The Star Market
By Marie Howe
The people Jesus loved were shopping at the Star Market yesterday.
An old lead-colored man standing next to me at the checkout
breathed so heavily I had to step back a few steps.
Even after his bags were packed he still stood, breathing hard and
hawking into his hand. The feeble, the lame, I could hardly look at them:
shuffling through the aisles, they smelled of decay, as if the Star Market
had declared a day off for the able-bodied, and I had wandered in
with the rest of them—sour milk, bad meat—
looking for cereal and spring water.
Jesus must have been a saint, I said to myself, looking for my lost car
in the parking lot later, stumbling among the people who would have
been lowered into rooms by ropes, who would have crept
out of caves or crawled from the corners of public baths on their hands
and knees begging for mercy.
If I touch only the hem of his garment, one woman thought,
could I bear the look on his face when he wheels around?
I posted that poem last July after it appeared in The New Yorker, and am posting it again because it appears in Poet's Choice in Sunday's Washington Post Book World. In this poem, writes Mary Karr, Howe veers "between what's sacred and our routine aversion to suffering. While the store in her poem is crowded with affliction, its guiding star ultimately evokes the Nativity...Howe imagines the outcasts in ancient times crawling from public baths begging for mercy. Then she asks herself -- even if Christ promised her healing -- 'Could I bear the look on his face?' How often we deny each other compassion, though it's available to us daily and is the truest miracle of every faith."
It was a cold, dark, very rainy Sunday and all of us feel like we're getting colds, so we didn't do much that was exciting. I got a four-load laundry half-done. At halftime during the Redskins game, we went out to World Market -- with stops at the going-out-of-business Linens & Things and nearby Toys R Us, though we bought nothing in either place -- primarily to get simmer sauces. Bombay potatoes and pumpkin curry, though I'm afraid a Nestle Aero bar and some holiday gifts snuck into the bags. We made it home in time to see the Redskins lose. Then I got a lovely surprise: cidercupcakes had to drive her mother to work, so she was up in my direction and came over for dinner. We watched the Colbert Christmas special while apaulled made the Bombay potatoes, chicken korma and rice. So I had a delightful relaxing early evening. *g*
They don't get as much publicity as the pandas, but as you can see, they are just as playful.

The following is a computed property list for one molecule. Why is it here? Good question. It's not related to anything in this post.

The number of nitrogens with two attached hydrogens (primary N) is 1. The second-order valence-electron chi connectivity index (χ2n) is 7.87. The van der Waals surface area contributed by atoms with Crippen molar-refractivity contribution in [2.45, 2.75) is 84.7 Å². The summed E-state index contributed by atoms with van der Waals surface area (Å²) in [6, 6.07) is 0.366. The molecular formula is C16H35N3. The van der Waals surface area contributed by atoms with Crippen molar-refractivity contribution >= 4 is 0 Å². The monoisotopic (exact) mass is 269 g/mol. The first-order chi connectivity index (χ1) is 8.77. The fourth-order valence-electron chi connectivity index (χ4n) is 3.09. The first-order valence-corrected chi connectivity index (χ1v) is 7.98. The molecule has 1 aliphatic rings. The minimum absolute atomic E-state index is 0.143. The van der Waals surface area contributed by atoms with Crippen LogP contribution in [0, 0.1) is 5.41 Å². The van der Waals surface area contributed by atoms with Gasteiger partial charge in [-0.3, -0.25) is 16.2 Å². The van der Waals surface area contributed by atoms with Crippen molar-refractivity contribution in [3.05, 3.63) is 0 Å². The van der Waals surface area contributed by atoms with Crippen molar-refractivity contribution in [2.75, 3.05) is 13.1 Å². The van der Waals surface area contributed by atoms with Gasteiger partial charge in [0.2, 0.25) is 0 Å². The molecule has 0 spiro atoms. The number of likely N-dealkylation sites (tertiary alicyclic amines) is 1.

They live in the new Asia Trail area, though when the baby was born, they were over with the other bears near the American woodland animals.
Balawat, who was born at the zoo in January 2006, lives with Khali, an adult female.
Balawat's mother Hana and father Merlin are living separately, as neither has shown any interest in mating again.
Despite their name, sloth bears do not hibernate and are active through the winter.
They love to climb on the rocks...
...and, apparently, play with paper bags as well as the balls and toys put in to stimulate them.
After dinner we watched Futurama's screamingly hilarious "Anthology of Interest II" -- the one where Bender wants to be human, Fry wants to be in a video game and Leela wants to be in The Wizard of Oz. We also watched the ninth episode of Merlin, "Excalibur," which was definitely the best yet -- finally some backstory on why Uther hates magic and what's going on with Nimue -- I must confess I am really happy to see Michelle Ryan back on TV. And in addition to several women characters I like though I really wish they were given more to do, I love the male bonding. I mean, Merlin adores Arthur without it being at the expense of anyone's official girlfriend -- as Gwen tells Merlin, "You're proud of Arthur...I can see it in your face." And that Merlin later tells Uther there's a bond between himself and Arthur, which makes Uther glad. Oh, young love.
I'm not even trying to match characters to their mythological equivalents anymore -- if Mordred isn't the son of Arthur and Morgana, then I don't see how it can matter if Tristan was Igraine's brother and Owain and Pellinore died fighting his immortal wraith. I don't understand why they didn't want to stick with the typical secret of Arthur's birth -- that his mother was married to another man who was still living when Arthur was conceived -- but I appreciate the logic of explaining that Uther hates magic by having Arthur created by magic which then cost him Igraine. How much sadder, then, to have Uther admit to Nimue that he wishes she had never allowed Arthur to be conceived, and later Arthur tell his father that he always thought he was a great disappointment to him. I hope we get to see more of the librarian and the Chronicle of Beltane -- is he going to end up being a Taliesin figure, since Gaius apparently is not? (And why was Uther ready to kick Gaius out of his job a week ago when Gaius is the only other person who knows the secret of Arthur's birth?) I'm amused that Excalibur is serving as the One Ring, "what is made cannot be unmade," though that phrase could apply to Arthur's birth as well.
Later in the evening, we put on Charlie Wilson's War, though I got distracted early on by laundry and the kids going to bed, and never fully got into it as a result. The performances were all excellent (the supporting cast as much as Hanks and Roberts, especially Hoffman and Adams), but the dialogue was very Sorkinesque and at times that was distancing; I always hated it when The West Wing became more about sounding clever than actually offering substantive commentary. Plus Mike Nichols worked so hard to make the film an allegory of modern US political meddling that despite all the little details to remind us of when it was set, I kept forgetting and getting confused. I think I need to watch it again when I'm paying full attention.